Revisiting the past

Mike recently changed jobs. With this change, he will be working from home a couple of day each week.  Therefore, he needed a space in the house where he could do his work without too many distractions. The most logical space was the room I had been using as “my” office and where all the “stuff” we’d collected had been put for the past 3 years. As you can imagine, the room needed some spring-cleaning and reorganization.

A little bit into the process, I realized this was similar to when a couple decides to move into together, except, we were not blinded by the magic of love and the excitement of a new relationship. We have had 14 years of experience together to cloud this process, or perhaps illuminate it; it depends on where you are standing. At first, I started to clear away all my stuff, allowing Mike space for his work. Then all of sudden I realized, Mike had most of the work area and I had very little. I guess I was overcompensating, trying to be generous and welcoming. Afterall, I did think of it as my space for 3 years. So then, I started to think about our needs, perceived and real, separated and shared space.  What we needed to do first was to decide if anything could be discarded and where to put all the items that were in the boxes all over the room. We had 2 file cabinets with a total of 7 drawers to divide up between the 2 of us and our stuff, 2 bookcases, and lots of wall space. Therefore, it was definitely workable.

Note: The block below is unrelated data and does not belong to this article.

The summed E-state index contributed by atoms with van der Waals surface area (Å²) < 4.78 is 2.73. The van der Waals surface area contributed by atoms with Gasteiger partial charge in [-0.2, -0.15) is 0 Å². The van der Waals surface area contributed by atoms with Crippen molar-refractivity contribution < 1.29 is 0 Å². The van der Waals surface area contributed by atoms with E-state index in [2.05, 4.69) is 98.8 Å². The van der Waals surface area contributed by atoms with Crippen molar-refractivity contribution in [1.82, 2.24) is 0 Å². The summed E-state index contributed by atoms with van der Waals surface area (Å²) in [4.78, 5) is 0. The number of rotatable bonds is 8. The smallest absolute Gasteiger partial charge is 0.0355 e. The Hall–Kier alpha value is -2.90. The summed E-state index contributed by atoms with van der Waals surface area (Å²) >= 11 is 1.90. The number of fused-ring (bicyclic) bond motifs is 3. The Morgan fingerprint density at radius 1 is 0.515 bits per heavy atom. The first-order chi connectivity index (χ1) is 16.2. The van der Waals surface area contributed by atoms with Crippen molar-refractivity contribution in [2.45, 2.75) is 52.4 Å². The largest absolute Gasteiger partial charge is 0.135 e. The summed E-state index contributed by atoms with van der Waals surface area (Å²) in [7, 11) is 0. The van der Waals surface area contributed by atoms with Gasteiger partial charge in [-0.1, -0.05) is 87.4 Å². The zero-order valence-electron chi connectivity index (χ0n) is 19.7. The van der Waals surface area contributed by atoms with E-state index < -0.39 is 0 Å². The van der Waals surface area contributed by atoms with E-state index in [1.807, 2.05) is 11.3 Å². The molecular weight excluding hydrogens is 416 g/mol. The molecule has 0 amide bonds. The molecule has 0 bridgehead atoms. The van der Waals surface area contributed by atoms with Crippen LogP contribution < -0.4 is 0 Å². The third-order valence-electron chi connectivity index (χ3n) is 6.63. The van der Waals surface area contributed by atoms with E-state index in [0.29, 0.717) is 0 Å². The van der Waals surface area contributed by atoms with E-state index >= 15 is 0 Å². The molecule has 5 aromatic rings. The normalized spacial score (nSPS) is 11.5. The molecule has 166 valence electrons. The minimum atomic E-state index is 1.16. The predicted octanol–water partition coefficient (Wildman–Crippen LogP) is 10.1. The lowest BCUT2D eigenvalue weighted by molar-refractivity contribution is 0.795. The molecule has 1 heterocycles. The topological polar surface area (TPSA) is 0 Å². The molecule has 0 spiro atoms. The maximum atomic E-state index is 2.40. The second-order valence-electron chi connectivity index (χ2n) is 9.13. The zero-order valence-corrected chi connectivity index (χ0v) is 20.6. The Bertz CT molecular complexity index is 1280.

So, we both dove the stuff that we had been accumulating for decades and simply moved from home to home. Sure, we had pared down with each move, but you never know when some of these interesting articles, maps, or lessons would come in handy. I have to admit, I love strolling down memory lane and perhaps keep things that should have been discarded a long time ago, but some things remain fascinating for decades. It is also incredibly interesting to remember who we were and reflect on any philosophical changes we have had over the years. I came across many interesting articles and truthfully still could not release some. In the late 1990s, I was very interested in developing a barter system in the HudsonValley. I met with a group of people and we researched other barter systems around the world. One of those systems was “Ithaca Dollars.” It was one of the first times I had ever heard of Ithaca, NY. Who would have thought I would end up living here a little over a decade later? (Side note: Ithaca Dollars is still alive but not thriving, apparently most of the Ithaca Dollars end up with merchants and do not flow back into the consumer’s hands.)

Before the advent of Facebook and email, people shared interesting quotes and cartoons via the mail (aka snail mail) or on refrigerators or bulletin boards in homes and offices. It was very exciting when the copy man came to fix the copier at work ~ he always had something new to share, usually about the hassles of working with idiots. I have always been a big fan of sharing what I believed to be thought provoking quotes or funny cartoons, posting them in my room and then my office when I joined the workforce. When I changed jobs, I would put them into a folder to post again or simply to keep. It was so interesting to reread these quotes and passages that I gathered over 30 years, and to realize that most of them still stir emotions inside me to this day; others are simply reminders to cherish life. What I found rather amazing is that some of the stuff from the 80s is still circulating, but now on Facebook. Here are two of my all time favorites.